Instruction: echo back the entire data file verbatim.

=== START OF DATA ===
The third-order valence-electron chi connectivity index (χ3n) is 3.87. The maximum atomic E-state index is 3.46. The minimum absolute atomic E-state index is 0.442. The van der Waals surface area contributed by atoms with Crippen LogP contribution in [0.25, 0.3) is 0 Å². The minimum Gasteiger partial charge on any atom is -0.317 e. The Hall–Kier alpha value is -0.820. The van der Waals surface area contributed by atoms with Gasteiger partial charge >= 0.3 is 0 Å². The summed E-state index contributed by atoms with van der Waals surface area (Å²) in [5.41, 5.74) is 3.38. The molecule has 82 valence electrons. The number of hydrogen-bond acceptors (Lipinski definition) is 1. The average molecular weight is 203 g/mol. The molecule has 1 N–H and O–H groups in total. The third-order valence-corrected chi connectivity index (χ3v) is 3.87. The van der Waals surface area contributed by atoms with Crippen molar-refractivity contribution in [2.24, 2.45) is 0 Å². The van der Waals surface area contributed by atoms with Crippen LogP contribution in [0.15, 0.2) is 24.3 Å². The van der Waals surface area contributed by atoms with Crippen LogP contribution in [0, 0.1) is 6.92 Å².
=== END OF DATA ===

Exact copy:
The third-order valence-electron chi connectivity index (χ3n) is 3.87. The maximum atomic E-state index is 3.46. The minimum absolute atomic E-state index is 0.442. The van der Waals surface area contributed by atoms with Crippen LogP contribution in [0.25, 0.3) is 0 Å². The minimum Gasteiger partial charge on any atom is -0.317 e. The Hall–Kier alpha value is -0.820. The van der Waals surface area contributed by atoms with Gasteiger partial charge >= 0.3 is 0 Å². The summed E-state index contributed by atoms with van der Waals surface area (Å²) in [5.41, 5.74) is 3.38. The molecule has 82 valence electrons. The number of hydrogen-bond acceptors (Lipinski definition) is 1. The average molecular weight is 203 g/mol. The molecule has 1 N–H and O–H groups in total. The third-order valence-corrected chi connectivity index (χ3v) is 3.87. The van der Waals surface area contributed by atoms with Crippen molar-refractivity contribution in [2.24, 2.45) is 0 Å². The van der Waals surface area contributed by atoms with Crippen LogP contribution in [0.15, 0.2) is 24.3 Å². The van der Waals surface area contributed by atoms with Crippen LogP contribution in [0, 0.1) is 6.92 Å².